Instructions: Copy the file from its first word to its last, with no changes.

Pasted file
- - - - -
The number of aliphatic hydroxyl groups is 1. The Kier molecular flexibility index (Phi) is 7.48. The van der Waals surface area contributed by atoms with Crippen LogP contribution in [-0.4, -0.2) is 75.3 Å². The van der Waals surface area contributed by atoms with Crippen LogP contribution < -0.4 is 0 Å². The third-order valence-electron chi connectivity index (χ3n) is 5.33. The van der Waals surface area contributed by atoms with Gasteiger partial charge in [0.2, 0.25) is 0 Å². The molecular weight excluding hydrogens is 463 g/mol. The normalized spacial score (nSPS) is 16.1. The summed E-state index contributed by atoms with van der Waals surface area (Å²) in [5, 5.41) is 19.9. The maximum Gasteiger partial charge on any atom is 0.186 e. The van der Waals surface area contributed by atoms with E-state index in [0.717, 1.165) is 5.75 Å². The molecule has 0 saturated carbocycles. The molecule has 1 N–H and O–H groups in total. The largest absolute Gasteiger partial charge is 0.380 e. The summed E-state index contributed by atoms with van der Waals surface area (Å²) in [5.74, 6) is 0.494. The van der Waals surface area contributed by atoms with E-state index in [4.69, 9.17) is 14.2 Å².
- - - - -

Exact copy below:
The number of aliphatic hydroxyl groups is 1. The Kier molecular flexibility index (Phi) is 7.48. The van der Waals surface area contributed by atoms with Crippen LogP contribution in [-0.4, -0.2) is 75.3 Å². The van der Waals surface area contributed by atoms with Crippen LogP contribution < -0.4 is 0 Å². The third-order valence-electron chi connectivity index (χ3n) is 5.33. The van der Waals surface area contributed by atoms with Gasteiger partial charge in [0.2, 0.25) is 0 Å². The molecular weight excluding hydrogens is 463 g/mol. The normalized spacial score (nSPS) is 16.1. The summed E-state index contributed by atoms with van der Waals surface area (Å²) in [5, 5.41) is 19.9. The maximum Gasteiger partial charge on any atom is 0.186 e. The van der Waals surface area contributed by atoms with E-state index in [0.717, 1.165) is 5.75 Å². The molecule has 0 saturated carbocycles. The molecule has 1 N–H and O–H groups in total. The largest absolute Gasteiger partial charge is 0.380 e. The summed E-state index contributed by atoms with van der Waals surface area (Å²) in [5.74, 6) is 0.494. The van der Waals surface area contributed by atoms with E-state index in [4.69, 9.17) is 14.2 Å².